For 1.5 years, the Ovadan-Depe facility has banned medicines in parcels to inmates
Since November 2015, Sary Komekov, the head of the Turkmen prison Ovadan-Depe (facility code: AH-T/2) banned all types of medicines from parcels sent to prisoners from outside, alleging that their relatives were sending opioid drugs, such as Tramadol, among other medicines. As a result, around a dozen convicts have not been able to access the medications they need.
This relates only to prisoners convicted of criminal offenses. Political prisoners of the seventh block of the prison, as well as those convicted for religious reasons in the fifth block have never been allowed to receive parcels at all.
Komekov argued that his decision was justified also because the prison’s medical unit was already able to administer medicines, relatives of the detained told ATN.
The prison’s clinic, however, can only provide basic medicines. Analgesic drugs for pain and spasm are available, but medicines for more serious diseases are absent and the prisoners have to buy them. For 100 manats ($28), for example, one can buy a 10-day course of vitamins. The same applies to the purchase of dextrose infusion, sleeping pills such as Sonmol and others.
Prisoners pay the money to the head of the medical unit, under the table. The latter are often caught red-handed and replaced.
In the spring of 2016, an inmate from Balkanabad (Western Turkmenistan) died in prison. He was found dead in cell №107 of the eighth block of the facility. The inmate had developed problems with his lower limbs. Gangrene set in due to a lack of necessary medical treatment. Before his death, he could not walk anymore. In one of his last meetings with his relatives, the inmate had to be carried out by the prison guards.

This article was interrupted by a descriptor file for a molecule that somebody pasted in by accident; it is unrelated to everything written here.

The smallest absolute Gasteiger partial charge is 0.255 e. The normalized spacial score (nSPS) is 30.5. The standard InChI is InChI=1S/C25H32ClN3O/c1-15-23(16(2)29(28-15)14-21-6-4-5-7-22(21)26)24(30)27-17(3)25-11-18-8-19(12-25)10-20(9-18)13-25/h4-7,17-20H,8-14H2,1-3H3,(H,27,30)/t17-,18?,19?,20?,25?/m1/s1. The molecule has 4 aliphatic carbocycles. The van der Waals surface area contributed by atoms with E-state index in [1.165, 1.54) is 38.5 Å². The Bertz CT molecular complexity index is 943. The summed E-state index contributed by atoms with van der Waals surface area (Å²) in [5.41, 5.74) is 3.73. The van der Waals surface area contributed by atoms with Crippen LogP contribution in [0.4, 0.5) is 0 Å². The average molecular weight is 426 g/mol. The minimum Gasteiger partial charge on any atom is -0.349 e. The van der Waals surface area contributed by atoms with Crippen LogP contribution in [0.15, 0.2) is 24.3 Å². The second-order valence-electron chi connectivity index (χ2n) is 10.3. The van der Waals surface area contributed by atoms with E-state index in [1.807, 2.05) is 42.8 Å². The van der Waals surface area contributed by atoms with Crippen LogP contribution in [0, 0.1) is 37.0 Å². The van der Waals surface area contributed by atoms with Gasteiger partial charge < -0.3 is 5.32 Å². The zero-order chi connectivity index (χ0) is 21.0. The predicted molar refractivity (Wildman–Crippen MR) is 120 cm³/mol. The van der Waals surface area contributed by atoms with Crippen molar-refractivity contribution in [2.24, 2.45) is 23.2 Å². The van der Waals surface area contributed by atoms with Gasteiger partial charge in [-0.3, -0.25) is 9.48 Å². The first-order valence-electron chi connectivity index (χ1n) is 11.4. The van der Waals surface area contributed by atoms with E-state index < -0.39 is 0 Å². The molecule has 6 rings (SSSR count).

At present, a dozen inmates have reportedly asked for treatments that the prison is unable to provide. Some of them have been suffering from stomach ulcers, pancreatic diseases, and various vascular and intestinal diseases.
The Ovadan-Depe facility has separate cells for inmates with infectious diseases, such as tuberculosis. However, inmates with tuberculosis sometimes prefer to be around healthy inmates. To them, the prison’s medical unit occasionally gives Rifampicin and Streptomycin antibiotics, but this only makes the disease drug resistant.
It is almost impossible to obtain a referral to the MR-B/15 prison hospital in the village of Mary-GRES (Southern Turkmenistan). Prisoners have to first bribe Komekov with a sum equivalent to around $500. However, most inmates and their relatives simply do not have this money. Secondly, even if the visiting medical commission decides that it would be appropriate for the inmate to be transferred to a hospital, Komekov could still impede the transfer citing “security reasons”.
“Despite improvements for what concerns food and amenities, such as allowing ventilators in cells, our inability to send the inmates the medicines they need is slowly killing them,” the inmates’ relatives told ATN.
“We ask the Ministry of Interior and the government of Turkmenistan to reconsider and reverse Komekov’s decision.”
Relatives also said that on weekdays sick inmates are fed around 20 grams of butter, jelly, one boiled egg and kefir. Twice-weekly, on Tuesdays and Thursdays, they eat pilaf. In addition, they are unofficially allowed to purchase food in the dining room and cook for themselves with portable spiral hobs in the cells.
Article 61 of the Punishment Implementation Code of Turkmenistan states that each prison facility determines internally the list of objects that inmates are not allowed to receive from outside the prison.